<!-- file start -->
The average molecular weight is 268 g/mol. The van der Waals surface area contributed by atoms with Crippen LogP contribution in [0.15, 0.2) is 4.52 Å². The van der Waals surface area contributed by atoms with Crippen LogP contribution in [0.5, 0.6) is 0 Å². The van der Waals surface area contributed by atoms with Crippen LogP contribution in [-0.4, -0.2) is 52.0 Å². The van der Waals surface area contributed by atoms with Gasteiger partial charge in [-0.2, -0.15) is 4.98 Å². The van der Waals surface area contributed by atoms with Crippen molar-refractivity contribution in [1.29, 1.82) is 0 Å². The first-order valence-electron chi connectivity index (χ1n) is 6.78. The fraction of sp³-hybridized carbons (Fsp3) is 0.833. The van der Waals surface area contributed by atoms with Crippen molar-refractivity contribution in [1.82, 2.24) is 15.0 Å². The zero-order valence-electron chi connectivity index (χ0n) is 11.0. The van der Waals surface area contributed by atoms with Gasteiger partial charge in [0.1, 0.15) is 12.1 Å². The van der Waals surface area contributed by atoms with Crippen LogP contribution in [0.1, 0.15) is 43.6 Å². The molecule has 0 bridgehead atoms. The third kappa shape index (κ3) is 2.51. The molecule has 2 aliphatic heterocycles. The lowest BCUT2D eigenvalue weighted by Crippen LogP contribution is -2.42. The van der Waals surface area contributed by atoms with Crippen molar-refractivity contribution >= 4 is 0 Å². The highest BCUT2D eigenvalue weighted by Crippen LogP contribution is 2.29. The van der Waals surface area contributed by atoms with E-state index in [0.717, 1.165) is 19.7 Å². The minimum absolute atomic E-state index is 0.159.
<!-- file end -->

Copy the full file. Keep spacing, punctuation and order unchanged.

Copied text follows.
The average molecular weight is 268 g/mol. The van der Waals surface area contributed by atoms with Crippen LogP contribution in [0.15, 0.2) is 4.52 Å². The van der Waals surface area contributed by atoms with Crippen LogP contribution in [0.5, 0.6) is 0 Å². The van der Waals surface area contributed by atoms with Crippen LogP contribution in [-0.4, -0.2) is 52.0 Å². The van der Waals surface area contributed by atoms with Gasteiger partial charge in [-0.2, -0.15) is 4.98 Å². The van der Waals surface area contributed by atoms with Crippen molar-refractivity contribution in [1.29, 1.82) is 0 Å². The first-order valence-electron chi connectivity index (χ1n) is 6.78. The fraction of sp³-hybridized carbons (Fsp3) is 0.833. The van der Waals surface area contributed by atoms with Crippen molar-refractivity contribution in [1.82, 2.24) is 15.0 Å². The zero-order valence-electron chi connectivity index (χ0n) is 11.0. The van der Waals surface area contributed by atoms with Gasteiger partial charge in [0.1, 0.15) is 12.1 Å². The van der Waals surface area contributed by atoms with Crippen LogP contribution in [0.1, 0.15) is 43.6 Å². The molecule has 0 bridgehead atoms. The third kappa shape index (κ3) is 2.51. The molecule has 2 aliphatic heterocycles. The lowest BCUT2D eigenvalue weighted by Crippen LogP contribution is -2.42. The van der Waals surface area contributed by atoms with Crippen molar-refractivity contribution >= 4 is 0 Å². The highest BCUT2D eigenvalue weighted by Crippen LogP contribution is 2.29. The van der Waals surface area contributed by atoms with E-state index in [0.717, 1.165) is 19.7 Å². The minimum absolute atomic E-state index is 0.159.